- - Wednesday, October 30, 2013


As many journalists focused on the technical problems of HealthCare.gov, the website for signing up for the Affordable Care Act, few looked at a much more serious problem — the actual cost of Obamacare for individuals and families.

I had resisted the tendency to test the system, but cheery emails and updates sent to me from aides to Kathleen Sebelius, the secretary of the Department of Health and Human Services, got me curious about what was behind the curtain.

A few anecdotal stories popped up about higher premiums like The Daily Beast’s David Frum harrumphing about having to pay $200 more a month with a significantly higher deductible.

President Obama said families would save an average of $2,500 a year, but that certainly would not apply to me if I had to buy my current insurance coverage under the new program. The plan for my wife, my daughter and me, which costs $4,604.52 a year through Temple University, would run an estimated $14,472.72. That’s an increase of nearly $10,000 a year, or more than 200 percent.

A Heritage Foundation survey estimated only five states would see actual reductions in insurance premiums. Eleven states would have increases of more than 100 percent for those 27 years old and younger. Thirteen states would have hikes of more than 50 percent for those 50 years old and above. Arizona, Arkansas, Georgia, Kansas and Vermont face the largest increases in premiums. “Many families and individuals will face this reality as they apply for coverage, and the implications of experiencing sticker shock are important to consider if enough people choose not to sign up,” the report stated. You can see the report at herit.ag/196AwoQ.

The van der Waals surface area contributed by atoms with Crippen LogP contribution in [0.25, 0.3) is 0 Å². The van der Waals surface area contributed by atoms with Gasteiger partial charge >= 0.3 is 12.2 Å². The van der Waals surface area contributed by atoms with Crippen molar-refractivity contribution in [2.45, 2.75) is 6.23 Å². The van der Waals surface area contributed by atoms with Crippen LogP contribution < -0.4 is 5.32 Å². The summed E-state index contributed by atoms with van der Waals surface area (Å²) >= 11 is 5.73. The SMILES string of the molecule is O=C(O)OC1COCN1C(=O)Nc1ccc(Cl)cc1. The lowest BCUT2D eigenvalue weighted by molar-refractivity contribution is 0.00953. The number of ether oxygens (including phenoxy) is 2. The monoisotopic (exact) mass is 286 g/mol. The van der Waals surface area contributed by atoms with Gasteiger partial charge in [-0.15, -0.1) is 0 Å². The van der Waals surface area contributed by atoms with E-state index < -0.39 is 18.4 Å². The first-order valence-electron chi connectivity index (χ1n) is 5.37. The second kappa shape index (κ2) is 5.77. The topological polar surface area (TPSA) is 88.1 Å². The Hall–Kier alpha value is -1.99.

As Mrs. Sebelius and the administration faced criticism over the rollout of the health care website, including late-night talk show jokes that it was easier to join al Qaeda online than to get insurance, the spin doctors have been sending me material, with headlines such as “Tech Surge: How We’re Making HealthCare.gov Better.”

Some journalists bought the spin. For example, E.J. Dionne Jr., a columnist at The Washington Post, wrote about the exchanges handled by states and the District of Columbia rather than the federal government. He actually began his story this way: “Obamacare is working.”

CBS News has been the most aggressive television network on the rollout debacle, including a variety of stories about the economic, political and social implications. The network’s analysis found a completely different story from that of Mr. Dionne in many of the state-based health programs. Reporter Jan Crawford discovered more people were enrolling in Medicaid rather than buying private health insurance. “If that trend continues, there’s concern there won’t be enough healthy people buying health insurance for the system to work,” she said.

NBC News also reported that many of the estimated 14 million consumers who buy their insurance individually might receive a cancellation letter or the equivalent because their existing policies don’t meet the new standards under the law. The network maintained the administration knew about this prospect and apparently chose to ignore it on the 2012 campaign trail.

Although I understand the concern about the technical problems right now, those are likely to be fixed eventually. What is really scary is what the health care plan would cost for many individuals and families. I don’t think I will be alone when other people face sticker shock when they finally get onto the website and check out the premiums. That’s what the media need to start focusing on.

Christopher Harper is a professor at Temple University. He worked for more than 20 years at The Associated Press, Newsweek, ABC News and “20/20.” He can be contacted at charper@washingtontimes.com. Twitter: @charper51

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